For the record, I have a job in the computer business. I teach part time as a hobby. I rarely make more than the cost of commuting when I'm teaching. My day job affords me the opportunity to get training from some of the top instructors in the US for 1-2 weeks per season. I am considering semi retiring from the day job and teaching full time at some point, but there is no way that ski teaching can financially compete with Information Technology as a career path. After teaching part time for 14 seasons, I'm just now reaching the stage where I'm ready to join the top 15% of instructors skill wise. Your mileage (vertical feet) may vary.
post #4 of 7
you could consider finishing studies focusing on skiing. I went to U-Maine Farmington where there is one of the best ski specific programs on the planet. I earned 53 credits all while on snow. All classes deal directly with skiing not hotel management. there is actually a 4 year degree program in Ski Coaching there. You should check it out. Can not recommend it highly enough.
post #5 of 7
I would stay in school and have a back up plan just in case teaching skiing doesn't work out for you. Full time in a destination resort will earn you top dollar but then again you will spend that much more because the cost of living there is so high.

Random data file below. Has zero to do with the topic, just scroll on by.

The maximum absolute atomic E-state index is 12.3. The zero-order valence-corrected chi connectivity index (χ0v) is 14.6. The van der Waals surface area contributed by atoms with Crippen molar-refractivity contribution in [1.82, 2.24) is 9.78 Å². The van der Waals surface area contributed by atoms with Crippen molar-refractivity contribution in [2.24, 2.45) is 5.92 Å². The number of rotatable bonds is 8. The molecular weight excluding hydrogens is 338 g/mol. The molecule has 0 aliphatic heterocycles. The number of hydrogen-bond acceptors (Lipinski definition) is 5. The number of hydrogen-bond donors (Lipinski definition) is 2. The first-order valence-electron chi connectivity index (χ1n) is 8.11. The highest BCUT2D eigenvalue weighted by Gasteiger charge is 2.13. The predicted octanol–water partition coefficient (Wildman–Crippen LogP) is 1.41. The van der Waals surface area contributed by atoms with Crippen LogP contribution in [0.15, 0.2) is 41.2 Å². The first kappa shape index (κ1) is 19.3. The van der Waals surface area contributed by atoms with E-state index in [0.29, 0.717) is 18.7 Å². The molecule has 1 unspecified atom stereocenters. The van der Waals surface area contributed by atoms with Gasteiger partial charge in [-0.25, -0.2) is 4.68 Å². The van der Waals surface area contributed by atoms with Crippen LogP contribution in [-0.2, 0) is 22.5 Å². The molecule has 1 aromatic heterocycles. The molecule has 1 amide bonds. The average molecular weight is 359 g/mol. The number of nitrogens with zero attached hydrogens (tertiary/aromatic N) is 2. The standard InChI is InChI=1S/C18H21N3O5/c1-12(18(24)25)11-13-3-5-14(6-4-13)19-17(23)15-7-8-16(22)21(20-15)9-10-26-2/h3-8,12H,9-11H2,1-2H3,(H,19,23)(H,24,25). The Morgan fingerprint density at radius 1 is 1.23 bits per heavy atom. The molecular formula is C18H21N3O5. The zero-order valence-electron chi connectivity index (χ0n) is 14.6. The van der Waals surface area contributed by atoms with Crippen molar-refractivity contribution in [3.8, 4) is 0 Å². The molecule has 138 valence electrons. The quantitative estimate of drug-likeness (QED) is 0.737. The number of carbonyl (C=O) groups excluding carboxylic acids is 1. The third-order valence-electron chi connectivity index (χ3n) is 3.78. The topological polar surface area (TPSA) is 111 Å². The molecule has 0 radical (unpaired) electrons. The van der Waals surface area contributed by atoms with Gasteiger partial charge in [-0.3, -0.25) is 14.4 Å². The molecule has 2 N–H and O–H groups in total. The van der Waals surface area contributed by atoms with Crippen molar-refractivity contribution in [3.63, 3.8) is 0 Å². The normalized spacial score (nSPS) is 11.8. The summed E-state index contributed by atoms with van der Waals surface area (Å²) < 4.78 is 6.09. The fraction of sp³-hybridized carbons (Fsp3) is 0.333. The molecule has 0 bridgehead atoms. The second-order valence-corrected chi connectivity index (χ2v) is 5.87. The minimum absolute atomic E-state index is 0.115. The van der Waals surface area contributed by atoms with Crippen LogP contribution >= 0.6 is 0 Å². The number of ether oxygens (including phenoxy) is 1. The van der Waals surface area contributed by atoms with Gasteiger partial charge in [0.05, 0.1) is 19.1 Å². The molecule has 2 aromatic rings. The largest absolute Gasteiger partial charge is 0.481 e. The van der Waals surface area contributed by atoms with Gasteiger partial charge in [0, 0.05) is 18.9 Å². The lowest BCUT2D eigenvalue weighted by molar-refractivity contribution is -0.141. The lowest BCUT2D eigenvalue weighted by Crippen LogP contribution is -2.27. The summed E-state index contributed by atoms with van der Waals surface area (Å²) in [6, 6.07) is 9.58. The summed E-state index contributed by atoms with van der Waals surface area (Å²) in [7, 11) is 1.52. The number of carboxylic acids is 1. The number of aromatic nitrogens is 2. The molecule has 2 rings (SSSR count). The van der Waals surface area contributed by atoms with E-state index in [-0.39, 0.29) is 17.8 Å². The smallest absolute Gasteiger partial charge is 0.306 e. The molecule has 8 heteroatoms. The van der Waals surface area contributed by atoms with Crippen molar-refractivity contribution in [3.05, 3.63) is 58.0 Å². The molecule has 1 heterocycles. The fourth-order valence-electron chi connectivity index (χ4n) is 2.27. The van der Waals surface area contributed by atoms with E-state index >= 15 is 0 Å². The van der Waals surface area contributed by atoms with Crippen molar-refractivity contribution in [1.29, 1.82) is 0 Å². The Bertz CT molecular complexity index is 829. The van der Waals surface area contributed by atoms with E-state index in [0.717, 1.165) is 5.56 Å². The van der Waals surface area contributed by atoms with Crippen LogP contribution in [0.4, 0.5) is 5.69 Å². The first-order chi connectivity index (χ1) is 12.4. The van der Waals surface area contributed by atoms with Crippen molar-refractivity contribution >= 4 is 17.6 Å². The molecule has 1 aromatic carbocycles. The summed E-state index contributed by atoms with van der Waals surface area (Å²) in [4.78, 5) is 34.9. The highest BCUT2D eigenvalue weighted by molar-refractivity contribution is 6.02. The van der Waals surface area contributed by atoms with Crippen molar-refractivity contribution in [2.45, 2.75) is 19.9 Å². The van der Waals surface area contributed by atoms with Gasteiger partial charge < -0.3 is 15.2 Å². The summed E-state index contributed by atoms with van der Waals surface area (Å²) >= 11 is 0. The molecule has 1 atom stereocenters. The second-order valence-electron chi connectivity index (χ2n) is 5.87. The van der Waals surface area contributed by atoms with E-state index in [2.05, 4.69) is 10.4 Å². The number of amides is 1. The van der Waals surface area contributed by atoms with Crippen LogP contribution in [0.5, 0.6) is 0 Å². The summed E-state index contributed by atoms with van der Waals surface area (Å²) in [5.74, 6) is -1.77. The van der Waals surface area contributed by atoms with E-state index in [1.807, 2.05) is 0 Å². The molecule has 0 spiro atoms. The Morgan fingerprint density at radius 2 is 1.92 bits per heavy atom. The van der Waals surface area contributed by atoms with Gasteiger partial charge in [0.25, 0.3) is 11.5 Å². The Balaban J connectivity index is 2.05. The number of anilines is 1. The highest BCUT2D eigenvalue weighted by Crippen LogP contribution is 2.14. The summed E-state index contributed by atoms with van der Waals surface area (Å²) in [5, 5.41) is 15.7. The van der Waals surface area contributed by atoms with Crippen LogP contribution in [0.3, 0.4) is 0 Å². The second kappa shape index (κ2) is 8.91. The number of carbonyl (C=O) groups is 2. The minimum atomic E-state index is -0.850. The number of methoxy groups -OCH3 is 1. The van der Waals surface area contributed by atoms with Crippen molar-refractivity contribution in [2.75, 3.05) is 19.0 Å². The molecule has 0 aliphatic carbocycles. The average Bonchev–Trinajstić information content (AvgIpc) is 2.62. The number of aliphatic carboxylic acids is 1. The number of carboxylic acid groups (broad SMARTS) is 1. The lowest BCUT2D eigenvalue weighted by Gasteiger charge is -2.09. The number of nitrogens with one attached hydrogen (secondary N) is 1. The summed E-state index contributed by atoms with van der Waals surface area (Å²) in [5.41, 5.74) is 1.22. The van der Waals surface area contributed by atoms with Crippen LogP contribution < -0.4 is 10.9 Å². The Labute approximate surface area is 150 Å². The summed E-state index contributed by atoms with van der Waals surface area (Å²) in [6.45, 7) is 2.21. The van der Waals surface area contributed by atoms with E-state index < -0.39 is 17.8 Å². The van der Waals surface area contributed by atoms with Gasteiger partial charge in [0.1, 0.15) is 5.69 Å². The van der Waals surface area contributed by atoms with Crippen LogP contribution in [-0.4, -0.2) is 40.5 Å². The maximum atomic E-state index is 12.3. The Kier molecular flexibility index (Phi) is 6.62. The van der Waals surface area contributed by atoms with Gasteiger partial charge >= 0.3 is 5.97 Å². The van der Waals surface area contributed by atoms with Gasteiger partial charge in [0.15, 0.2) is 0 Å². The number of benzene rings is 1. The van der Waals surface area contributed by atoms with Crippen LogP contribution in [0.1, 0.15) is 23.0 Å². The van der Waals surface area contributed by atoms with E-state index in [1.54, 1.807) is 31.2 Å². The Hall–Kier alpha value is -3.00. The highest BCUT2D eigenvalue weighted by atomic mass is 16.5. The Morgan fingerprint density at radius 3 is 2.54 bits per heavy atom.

An alternate that many choose is to teach full time for a few years while you finish your degree.
post #6 of 7
All the advice above is really accurate. It's a job about passion rather than making a good living. The better the education you have, the more easily you can turn it into a living--even if that means being able to hold your own in a conversation with a well-healed client who can connect you to more lucrative stuff later. One of my students sent me a directive to read up on Schopenhauer for more interesting lift rides. He was tired of talking about carving! Lucky I can read!

It's hard to imagine now, but you actually may want to support a family at some point. This was very hard for me when it came around. (although having triplets didn't help!)

An old German ski instructor friend once told me that the life of the wife of a ski instructor is very hard: No husband in winter. No money in summer.

However, in the end, I have zero regrets. This has been a wonderful life, and I'm very grateful that I was so good at robbing convenience stores in the summer in order to support it!
post #7 of 7
jhcooley just reminded me of the the old farmer's maxim applied to ski teaching: Win the lottery. Then teach skiing until it's gone.